How To Use This Section Of Our Website

by Robert Levy on January 23, 2013

If you have a question about Business Law or Real Estate, I just might have the answer right here on this site.

There are three ways to find the answer you’re looking for.

One, type your question in the search box located down and to the right.  Type your question and then click search.  Every question & answer I have on this site related to your question will then be shown for your review.

Two, review the categories shown down and to the right.

And three, if you have a legal issue related to Business Law or Real Estate Law, and wish to discuss in greater detail, call me at (510) 465-0025.

A mechanic’s lien is a lien that contractors, sub-contractors, laborers, material suppliers, and design professionals may record against real estate as a first step in enforcing the property owner’s obligation to pay for those services or materials. In California, once a mechanic’s lien is recorded against the property, the lienor can then commence a legal action to foreclose on the property. If a mechanic’s lien has been recorded against your property, it is critical that you deal with it, and that you deal with it quickly. Failing to deal with it in a timely manner risks becoming a party to a lawsuit and ultimately risks losing the property at a foreclosure sale.

So you ask what should I do if a mechanic’s lien has been recorded against my property? The first question that needs to be asked is whether or not the money is rightfully owed. If the money is rightfully owed, the best course is to resolve the dispute with the lienor, by either paying the amount owed, or entering an agreement that provides for the payment of monies over time in exchange for a release of the mechanic’s lien.

Sometimes, however, even though the lienor has placed a mechanic’s lien against the property, the amounts the lienor contends are owed are not owed or there is a dispute, typically a dispute relating to the manner in which the services were provided. If there is a dispute or the monies contended by the lienor to be owed are not owed, the owner of the property has a variety of legal recourses available to them.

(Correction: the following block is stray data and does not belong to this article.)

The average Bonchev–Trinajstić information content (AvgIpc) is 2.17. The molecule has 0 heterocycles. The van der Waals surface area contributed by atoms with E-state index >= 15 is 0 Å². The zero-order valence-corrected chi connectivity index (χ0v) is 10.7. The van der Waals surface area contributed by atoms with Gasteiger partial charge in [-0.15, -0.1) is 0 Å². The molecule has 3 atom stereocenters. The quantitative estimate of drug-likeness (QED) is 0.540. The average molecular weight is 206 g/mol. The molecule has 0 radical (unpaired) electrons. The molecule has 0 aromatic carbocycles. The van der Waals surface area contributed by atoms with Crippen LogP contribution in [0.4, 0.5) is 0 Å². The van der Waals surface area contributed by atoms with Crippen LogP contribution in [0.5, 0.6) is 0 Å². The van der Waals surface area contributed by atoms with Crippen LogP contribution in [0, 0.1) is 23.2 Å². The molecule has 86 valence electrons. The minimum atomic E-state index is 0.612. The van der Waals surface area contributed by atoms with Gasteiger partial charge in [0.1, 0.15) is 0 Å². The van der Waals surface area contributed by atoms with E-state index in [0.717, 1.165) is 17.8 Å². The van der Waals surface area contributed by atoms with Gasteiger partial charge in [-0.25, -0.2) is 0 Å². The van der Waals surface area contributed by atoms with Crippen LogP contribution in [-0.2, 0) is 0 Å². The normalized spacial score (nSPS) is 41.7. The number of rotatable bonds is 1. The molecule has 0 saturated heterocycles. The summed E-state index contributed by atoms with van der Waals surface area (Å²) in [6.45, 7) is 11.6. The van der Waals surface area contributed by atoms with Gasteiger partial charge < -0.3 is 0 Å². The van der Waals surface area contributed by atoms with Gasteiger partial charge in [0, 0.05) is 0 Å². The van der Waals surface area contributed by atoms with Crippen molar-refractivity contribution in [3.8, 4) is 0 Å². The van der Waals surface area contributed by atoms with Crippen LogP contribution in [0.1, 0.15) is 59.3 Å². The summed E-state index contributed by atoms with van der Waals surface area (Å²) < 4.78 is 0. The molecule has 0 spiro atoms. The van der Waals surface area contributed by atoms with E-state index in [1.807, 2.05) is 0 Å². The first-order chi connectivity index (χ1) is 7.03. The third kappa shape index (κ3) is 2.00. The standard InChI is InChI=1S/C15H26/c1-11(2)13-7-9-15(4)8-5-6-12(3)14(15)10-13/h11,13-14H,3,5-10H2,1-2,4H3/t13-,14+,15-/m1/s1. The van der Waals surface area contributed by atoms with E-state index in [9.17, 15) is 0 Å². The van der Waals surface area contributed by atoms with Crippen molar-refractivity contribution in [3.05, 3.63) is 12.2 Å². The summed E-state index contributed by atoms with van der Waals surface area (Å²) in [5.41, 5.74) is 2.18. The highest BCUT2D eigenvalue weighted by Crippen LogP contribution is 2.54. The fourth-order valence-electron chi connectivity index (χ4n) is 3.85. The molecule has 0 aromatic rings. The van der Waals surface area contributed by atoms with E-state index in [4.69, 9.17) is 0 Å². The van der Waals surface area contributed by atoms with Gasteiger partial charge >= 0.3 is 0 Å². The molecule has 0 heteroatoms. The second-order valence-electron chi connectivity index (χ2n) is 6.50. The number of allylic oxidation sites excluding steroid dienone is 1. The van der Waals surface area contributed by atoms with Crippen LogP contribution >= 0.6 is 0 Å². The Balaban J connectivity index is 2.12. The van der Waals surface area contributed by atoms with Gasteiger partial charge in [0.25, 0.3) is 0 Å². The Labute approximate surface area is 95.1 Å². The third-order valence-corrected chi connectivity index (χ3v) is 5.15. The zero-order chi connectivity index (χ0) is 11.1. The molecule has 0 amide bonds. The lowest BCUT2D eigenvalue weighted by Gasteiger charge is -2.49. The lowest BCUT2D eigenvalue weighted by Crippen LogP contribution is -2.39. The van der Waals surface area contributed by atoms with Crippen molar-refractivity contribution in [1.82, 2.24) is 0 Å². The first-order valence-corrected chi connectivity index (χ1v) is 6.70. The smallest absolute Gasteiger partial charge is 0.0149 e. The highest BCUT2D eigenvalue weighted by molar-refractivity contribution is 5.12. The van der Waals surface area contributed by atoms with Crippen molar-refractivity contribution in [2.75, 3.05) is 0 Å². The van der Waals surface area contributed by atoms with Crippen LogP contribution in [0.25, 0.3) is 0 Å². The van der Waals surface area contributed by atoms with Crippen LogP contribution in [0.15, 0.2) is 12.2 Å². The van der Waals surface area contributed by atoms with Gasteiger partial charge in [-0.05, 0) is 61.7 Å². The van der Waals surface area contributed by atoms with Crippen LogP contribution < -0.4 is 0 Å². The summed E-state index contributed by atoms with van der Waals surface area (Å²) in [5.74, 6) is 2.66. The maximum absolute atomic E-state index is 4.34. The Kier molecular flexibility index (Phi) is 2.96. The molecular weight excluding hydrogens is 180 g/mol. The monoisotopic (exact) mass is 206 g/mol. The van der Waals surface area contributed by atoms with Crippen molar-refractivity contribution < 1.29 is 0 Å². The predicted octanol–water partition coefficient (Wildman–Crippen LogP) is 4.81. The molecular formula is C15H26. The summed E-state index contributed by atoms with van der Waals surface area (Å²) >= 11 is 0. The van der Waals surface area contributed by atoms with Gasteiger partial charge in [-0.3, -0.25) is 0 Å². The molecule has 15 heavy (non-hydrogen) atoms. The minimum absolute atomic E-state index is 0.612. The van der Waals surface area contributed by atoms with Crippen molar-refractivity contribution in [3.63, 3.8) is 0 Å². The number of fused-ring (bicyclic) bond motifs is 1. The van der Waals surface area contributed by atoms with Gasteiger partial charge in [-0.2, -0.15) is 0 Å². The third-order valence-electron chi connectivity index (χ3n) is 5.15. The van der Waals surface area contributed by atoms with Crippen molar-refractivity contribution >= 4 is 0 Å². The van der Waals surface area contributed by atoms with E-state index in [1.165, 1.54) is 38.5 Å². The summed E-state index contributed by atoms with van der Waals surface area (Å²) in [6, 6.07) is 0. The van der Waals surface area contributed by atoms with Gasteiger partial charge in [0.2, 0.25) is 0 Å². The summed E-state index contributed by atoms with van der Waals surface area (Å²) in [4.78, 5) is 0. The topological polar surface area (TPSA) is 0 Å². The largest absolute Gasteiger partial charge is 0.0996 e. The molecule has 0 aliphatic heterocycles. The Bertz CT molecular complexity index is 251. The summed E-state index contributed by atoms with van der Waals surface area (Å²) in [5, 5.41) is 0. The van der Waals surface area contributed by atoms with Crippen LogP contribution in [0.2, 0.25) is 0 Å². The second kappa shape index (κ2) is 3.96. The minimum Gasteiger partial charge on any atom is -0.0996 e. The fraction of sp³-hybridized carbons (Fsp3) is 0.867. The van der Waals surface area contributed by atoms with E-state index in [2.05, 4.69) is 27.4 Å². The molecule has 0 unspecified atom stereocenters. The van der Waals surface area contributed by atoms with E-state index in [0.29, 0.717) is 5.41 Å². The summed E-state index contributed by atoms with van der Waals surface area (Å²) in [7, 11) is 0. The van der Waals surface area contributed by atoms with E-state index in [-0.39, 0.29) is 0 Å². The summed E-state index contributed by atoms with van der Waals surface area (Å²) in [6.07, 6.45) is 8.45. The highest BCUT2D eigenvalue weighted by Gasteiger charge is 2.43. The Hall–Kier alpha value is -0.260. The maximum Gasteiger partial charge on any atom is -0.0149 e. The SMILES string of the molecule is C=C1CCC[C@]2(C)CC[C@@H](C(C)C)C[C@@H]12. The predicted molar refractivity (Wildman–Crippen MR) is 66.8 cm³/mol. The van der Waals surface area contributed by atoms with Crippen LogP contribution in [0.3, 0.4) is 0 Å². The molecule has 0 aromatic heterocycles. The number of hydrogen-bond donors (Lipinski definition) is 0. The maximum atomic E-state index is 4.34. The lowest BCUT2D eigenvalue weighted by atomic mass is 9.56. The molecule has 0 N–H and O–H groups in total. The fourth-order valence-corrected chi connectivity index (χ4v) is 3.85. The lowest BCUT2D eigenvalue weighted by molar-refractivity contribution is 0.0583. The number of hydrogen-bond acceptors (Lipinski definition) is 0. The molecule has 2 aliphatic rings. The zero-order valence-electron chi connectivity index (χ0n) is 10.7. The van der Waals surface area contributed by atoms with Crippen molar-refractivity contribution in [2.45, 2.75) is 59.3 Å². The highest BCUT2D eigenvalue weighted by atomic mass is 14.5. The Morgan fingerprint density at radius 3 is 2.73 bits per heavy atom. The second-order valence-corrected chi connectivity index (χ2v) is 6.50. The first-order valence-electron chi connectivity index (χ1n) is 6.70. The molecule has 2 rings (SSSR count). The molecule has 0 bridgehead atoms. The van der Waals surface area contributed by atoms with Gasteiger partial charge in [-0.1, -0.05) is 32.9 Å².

First, you can make an attempt to resolve the dispute and cause the lienor to release the lien.

The property owner could also purchase a bond which releases the lien, which replaces the bond as security for the obligation in place of the property.

The owner can also file a legal action against the lienor to prevent the lienor from foreclosing on the property, on the basis that the mechanic’s lien is invalid.

Once the mechanic’s lien has been recorded, the lienor has a short period of time to commence legal action to foreclose on the mechanic’s lien. As of the date of the writing of this article, the amount of time under California law to file a lawsuit to foreclose on the mechanics lien is generally within 90 days of the recording of the lien. If the lienor fails to timely commence the action to foreclose on the mechanic’s lien, there is a quick, relatively inexpensive court procedure, that you can file to obtain a court order releasing the lien. This procedure is started with the filing of a Petition to Release Lien.

Similarly, if the lienor has commenced the action to foreclose the mechanic’s lien, but the lien is legally invalid, the property owner can file a Motion to Release or Expunge the Mechanic’s Lien in that Action.

There are a variety of options available to the owner depending upon factors including whether or not the amounts owed the lienor are in fact owed, where you are in the process, and whether or not the lien is valid. The one factor that is consistent regardless of the course you take is that timing is very critical for both the lienor as well as the property owner.

I regularly represent clients in the East Bay, California, Oakland, California, Walnut Creek, California and throughout the Bay Area, relating to many different real estate matters including mechanic’s liens and stop payment notices. If you have questions, or need representation by a California real estate attorney to enforce a mechanic’s lien, or to challenge a mechanic’s lien, please feel free to contact me to discuss your case or to arrange for a consultation at (510)465-0025 or (925)708-3306.

 

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